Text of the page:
Niveau juridique : Union européenne
Texte de la question :
« On 14 December 2019, the new European Regulation on protective measures against pests of plants (1) entered into force. Unlike the previous legislation, it no longer lists fire blight as a disease subject to compulsory control, caused by a quarantine pest.
Fire blight (caused by Erwinia amylovora) is a plant disease that occurs in Europe and causes serious damage to fruit trees and bushes. The disease spreads rapidly and is highly contagious, so that removal or destruction of infected plants is the only effective measure. Its deletion from the list of quarantine pests means that this is no longer compulsory.
In response to my question of 26 July 2019 concerning fire blight (E-002467/2019), the then Commissioner replied that Erwinia amylovora was recognised as a regulated non-quarantine pest, taking into account the importance of the pest.
1 Can the Commission clarify this? Exactly what specific measures to combat Erwinia amylovora or fire blight are applicable? Will the Commission take additional measures to counter the further spread of this disease?
2 How can the Member States, supported by the Commission, take measures themselves to counter the further spread of fire blight without infringing European legislation?
(1) Regulation (EU) No 2016/203 »
Réponse donnée par Ms Kyriakides au nom de la Commission, 12 mars 2020
« Under Regulation (EU) 2019/2072 (1), Erwinia amylovora has been classified as - a “protected zone quarantine pest”(2) for so called ”protected zones” within the Union that are free from this pestand have therefore been granted strengthened protection (3); and - as a regulated non-quarantine pest for the plant propagative material of specific host plants used for fruit production or ornamental purposes (4).The measures applicable against this pest are aimed at ensuring that the relevant plant reproductive material marketed in the Union is free from the organism, and that the relevant protected zones are sufficiently protected against its introduction. The measures may be amended in the future in the light of new technical or scientific evidence.Member States can apply for a recognition in their territory of a protected zone for Erwinia amylovora pursuant to Article 32 of Regulation 2016/2031 (5). Member States can also delimit a pest-free area according to the International Standard for Phytosanitary Measures No. 4 (6). In accordance with Article 31 of Regulation 2016/2031, Member States may also apply within their territories more stringent measures than those referred to in the previous paragraph.Recognised producer organisations may implement crisis measures under approved operational programmes, among which replanting of orchards following mandatory grubbing-up for health or phytosanitary reasons. These organisations may therefore benefit from EU financial assistance.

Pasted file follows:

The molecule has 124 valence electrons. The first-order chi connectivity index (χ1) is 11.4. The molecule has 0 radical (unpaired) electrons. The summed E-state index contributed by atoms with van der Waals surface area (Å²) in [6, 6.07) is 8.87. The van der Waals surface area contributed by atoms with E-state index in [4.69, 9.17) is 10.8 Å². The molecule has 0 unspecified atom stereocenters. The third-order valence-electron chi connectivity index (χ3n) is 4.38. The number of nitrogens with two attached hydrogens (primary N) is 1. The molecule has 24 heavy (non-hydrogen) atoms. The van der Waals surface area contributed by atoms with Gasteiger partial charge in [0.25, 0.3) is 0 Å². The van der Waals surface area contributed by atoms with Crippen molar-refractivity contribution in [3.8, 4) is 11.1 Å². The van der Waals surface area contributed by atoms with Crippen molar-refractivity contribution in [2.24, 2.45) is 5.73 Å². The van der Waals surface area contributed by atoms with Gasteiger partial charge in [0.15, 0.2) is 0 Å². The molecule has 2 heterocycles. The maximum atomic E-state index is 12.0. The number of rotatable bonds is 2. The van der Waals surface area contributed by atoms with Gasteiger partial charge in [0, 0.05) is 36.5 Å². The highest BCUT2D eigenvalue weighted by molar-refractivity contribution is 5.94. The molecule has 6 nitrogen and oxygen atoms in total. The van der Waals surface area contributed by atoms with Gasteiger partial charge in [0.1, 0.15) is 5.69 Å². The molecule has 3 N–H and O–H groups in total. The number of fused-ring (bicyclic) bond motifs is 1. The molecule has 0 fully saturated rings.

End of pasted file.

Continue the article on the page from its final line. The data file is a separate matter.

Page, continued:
1 Commission Implementing Regulation (EU) 2019/2072, OJ L 319, 10.12.2019, p. 1–279.
2 Pests for which it is necessary to adopt control measures only in one or more parts of the Union territory, so called ‘protected zones’ (not the entire Union territory).
3 Annex III(a)(1) of Regulation 2019/2072
4 Annex IV(D) and (J) of Regulation 2019/2072
7 Regulation (EU) No 1308/2013 Article 33(3);OJ L 347, 20.12.2013, p.671.»
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